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The first place to look for a lost item

Help clients to cut their costs and you will survive even thrive in the recession, according to the founder of a new online venture.

Richard McGuinness, chief executive of Wefoundit.ie, believes he has hit upon a winning formula for these cost conscious times. His site provides a managed lost and found service to corporate clients. His only problem is getting people to understand how the service worked.

‘‘It can be difficult for people to get, as they think their ‘lost property’ book stuck under reception is working fine, but that is already a cost to them if they have staff spending considerable time each week managing it,’’ said McGuinness. “We can save people a significant amount of money while increasing their level of customer service.’’

Wefoundit.ie

Wefoundit.ie targets customer-facing service providers including hotels, car-hire and bus companies, airports and airlines, nightclubs, sports grounds and theaters. ‘‘We make every genuine effort,’’ said McGuinness. ‘‘People can drive up to our office in Finglas to collect their items, or they can be couriered next day or posted out.

‘‘If someone calls having lost their iPhone on your premises, and they get the feeling that you do not care, or are not following up actively, they will get a very negative impression of your company.’’ Established last June, Wefoundit.ie is based in Finglas, Dublin. It employs four people.

‘‘We collect items from our client sites on a regular basis and bring them back to our depot to be recorded, photographed, categorised and stored by our staff or ‘seekers’.

‘‘As much information as possible is taken from the item, such as a Sim card or bank card. In one case, we found the owner of a beautiful ladies’ coat using a dry cleaning tag discovered inside,’’ said McGuinness.

Before setting up on his own, McGuinness worked for ten years as a sales manager for IT and tele comcompanies. He said that recent advances in technology had made his new service possible.

Google of lost property

‘‘We are looking to be the Google of lost property, so all items that come in go into our high-end database, which is immediately searchable. Our website is vital to what we do, and we get great feedback via Facebook. Many of our clients are nightclubs, whose customers are very comfortable interacting with us over the web,’’ he said.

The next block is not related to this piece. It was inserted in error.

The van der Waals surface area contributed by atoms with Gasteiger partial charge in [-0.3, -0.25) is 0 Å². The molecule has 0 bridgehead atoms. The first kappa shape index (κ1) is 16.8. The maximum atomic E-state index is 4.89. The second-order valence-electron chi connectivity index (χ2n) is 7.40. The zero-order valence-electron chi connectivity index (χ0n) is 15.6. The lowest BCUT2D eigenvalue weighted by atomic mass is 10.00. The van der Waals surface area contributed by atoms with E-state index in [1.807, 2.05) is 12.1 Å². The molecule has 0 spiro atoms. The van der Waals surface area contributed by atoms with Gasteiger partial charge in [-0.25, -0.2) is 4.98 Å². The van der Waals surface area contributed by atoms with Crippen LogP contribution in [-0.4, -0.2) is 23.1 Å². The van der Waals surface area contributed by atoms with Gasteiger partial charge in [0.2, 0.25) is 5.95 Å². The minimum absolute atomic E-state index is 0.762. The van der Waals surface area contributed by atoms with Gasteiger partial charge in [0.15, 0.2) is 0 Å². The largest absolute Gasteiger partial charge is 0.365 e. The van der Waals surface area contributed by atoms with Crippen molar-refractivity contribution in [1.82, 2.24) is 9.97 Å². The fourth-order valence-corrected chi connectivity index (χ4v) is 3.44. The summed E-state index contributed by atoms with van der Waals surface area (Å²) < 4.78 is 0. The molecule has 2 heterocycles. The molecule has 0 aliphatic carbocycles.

Finding the right revenue model is, McGuinness believes, a vital step for all start- ups.

‘‘We levy a small fee on the hotel or car hire company to manage their lost property, and assure them that all items will be properly stored and dis- posed of if not retrieved. We levy a small charge, typically e5, on the owner when they claim their item,’’ he said. The company also makes money by selling some un- claimed items, although McGuinness said that the majority of items in this bracket were either recycled or donated to charity.

A very clean process

‘‘We have a very clean process from the point of collection, through to either reuse or recycling. Other items, which are not retrieved, are donated to Oxfam,’’ he said.

In starting out, McGuinness has tried to keep costs down by seeking out free services and facilities wherever possible.

In his own case, Finglas based businessman Brendan Palmer of Electronic Recycling, agreed to provide free office space, administration support and storage space at the outset.

‘‘Brendan’s assistance has been great for us,’’ said McGuinness. ‘‘It has kept our costs low, which is very important at this early stage of the business. ‘‘Being able to lean on Brendan and his experience in logistics and material recovery has been great. I would advise other businesses who have some free office space or spare storage space, due to the downturn, to support small start-up companies in a similar way.’’

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